The best place to start when you are pairing food and wine is to think about the structural elements of both the food and wines. These elements are: sweetness, acidity, bitterness, umami, chilli heat and fat.

We have listed these elements in foods and how you can add wines with similar or contrasting elements to help create harmony in your matches.

Sweetness 

Sweet foods can overpower dry wines, white or red, making them appear acidic, neutral or bitter. In order to reduce this effect you should pair sweet foods with sweet wines. 

Acidity

Acidic foods, like fresh citrus, tomatoes or salads laden with vinaigrettes, will overpower the acidity in a wine making them appear flabby or less acidic than they were. In order to reduce this effect you should pair acidic foods with wines that have a higher acidity such as Champagne, Riesling or Sauvignon Blanc.

Acidity is a key element in creating balance in a dish or a food-and-wine match. If the foods are going to reduce the acidity in the wines then you need to add your own bit of acidity by bringing a more acidic wine to the table. It is the same principle behind adding lemon juice to seafood dishes, as seafood tends to have quite low natural acidity.

Bitterness

If a food is high in bitterness then it will make the wine appear bitter, or it will increase the perception of bitterness (tannins) in the wine. In order to reduce this effect you should pair bitter foods with wines that are not lean with high acid.  Rather choose wines with some sweetness, fruit or viscosity.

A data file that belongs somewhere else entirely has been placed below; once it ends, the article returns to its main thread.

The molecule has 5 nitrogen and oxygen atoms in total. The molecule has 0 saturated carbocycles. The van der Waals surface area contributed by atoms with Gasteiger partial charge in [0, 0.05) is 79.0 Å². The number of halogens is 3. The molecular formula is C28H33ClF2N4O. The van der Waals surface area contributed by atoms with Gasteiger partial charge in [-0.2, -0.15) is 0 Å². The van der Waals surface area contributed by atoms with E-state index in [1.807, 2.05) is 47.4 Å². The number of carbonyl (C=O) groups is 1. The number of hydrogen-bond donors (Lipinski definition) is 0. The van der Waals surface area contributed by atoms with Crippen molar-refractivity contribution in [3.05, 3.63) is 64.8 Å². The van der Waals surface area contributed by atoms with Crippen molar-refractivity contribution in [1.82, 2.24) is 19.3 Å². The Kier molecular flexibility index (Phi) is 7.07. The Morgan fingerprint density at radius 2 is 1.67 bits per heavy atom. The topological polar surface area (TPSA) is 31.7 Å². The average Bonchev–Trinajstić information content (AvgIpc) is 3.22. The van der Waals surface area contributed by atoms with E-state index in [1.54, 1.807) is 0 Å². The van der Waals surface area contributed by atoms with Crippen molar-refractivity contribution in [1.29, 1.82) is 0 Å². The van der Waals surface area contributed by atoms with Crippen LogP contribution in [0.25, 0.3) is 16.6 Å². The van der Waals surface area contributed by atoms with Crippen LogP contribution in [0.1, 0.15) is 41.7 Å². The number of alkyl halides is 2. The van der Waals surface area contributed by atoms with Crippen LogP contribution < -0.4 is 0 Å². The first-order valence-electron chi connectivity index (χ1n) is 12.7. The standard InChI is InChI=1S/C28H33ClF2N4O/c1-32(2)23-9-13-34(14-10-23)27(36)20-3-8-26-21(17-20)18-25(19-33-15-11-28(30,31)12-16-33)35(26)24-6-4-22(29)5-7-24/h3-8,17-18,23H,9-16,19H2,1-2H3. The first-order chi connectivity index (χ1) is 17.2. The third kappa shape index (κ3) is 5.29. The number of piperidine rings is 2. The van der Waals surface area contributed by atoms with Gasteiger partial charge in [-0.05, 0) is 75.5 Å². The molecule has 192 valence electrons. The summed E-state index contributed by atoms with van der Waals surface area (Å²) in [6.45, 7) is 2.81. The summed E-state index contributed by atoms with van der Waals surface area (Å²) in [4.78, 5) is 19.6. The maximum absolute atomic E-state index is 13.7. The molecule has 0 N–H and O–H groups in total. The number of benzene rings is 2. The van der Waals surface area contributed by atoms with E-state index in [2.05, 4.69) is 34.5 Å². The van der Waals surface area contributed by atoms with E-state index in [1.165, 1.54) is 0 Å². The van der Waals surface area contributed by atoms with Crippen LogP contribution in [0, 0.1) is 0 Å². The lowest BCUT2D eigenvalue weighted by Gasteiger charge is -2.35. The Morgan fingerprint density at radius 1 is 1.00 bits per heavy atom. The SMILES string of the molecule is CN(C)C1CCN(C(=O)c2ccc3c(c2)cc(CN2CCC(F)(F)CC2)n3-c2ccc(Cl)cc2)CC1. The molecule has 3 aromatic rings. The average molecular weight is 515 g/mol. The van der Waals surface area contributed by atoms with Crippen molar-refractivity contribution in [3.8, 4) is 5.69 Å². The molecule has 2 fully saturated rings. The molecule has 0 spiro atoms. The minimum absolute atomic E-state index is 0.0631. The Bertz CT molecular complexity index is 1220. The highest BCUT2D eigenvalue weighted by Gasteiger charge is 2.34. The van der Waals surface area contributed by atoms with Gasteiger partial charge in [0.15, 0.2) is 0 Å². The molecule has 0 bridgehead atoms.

Umami (Savoury)

Foods that are highly savoury, like mushrooms, will increase the bitterness or acidic perception we have in wines. In order to reduce this effect you should pair umami rich foods with wines that are fruity and do not have medium-high tannins. 

Often foods that are more savoury are best matched with white wines like Chardonnay or Soave as these do not big tannins but have lots of fruity flavours.

Chilli Heat

Chilli heat is similar to umami-rich foods.  They will increase the bitterness or acidic perception as well as the alcoholic burn we have in wines. In order to reduce this effect you should pair chilli heat rich foods with wines that are fruity and/or have higher sweetness levels.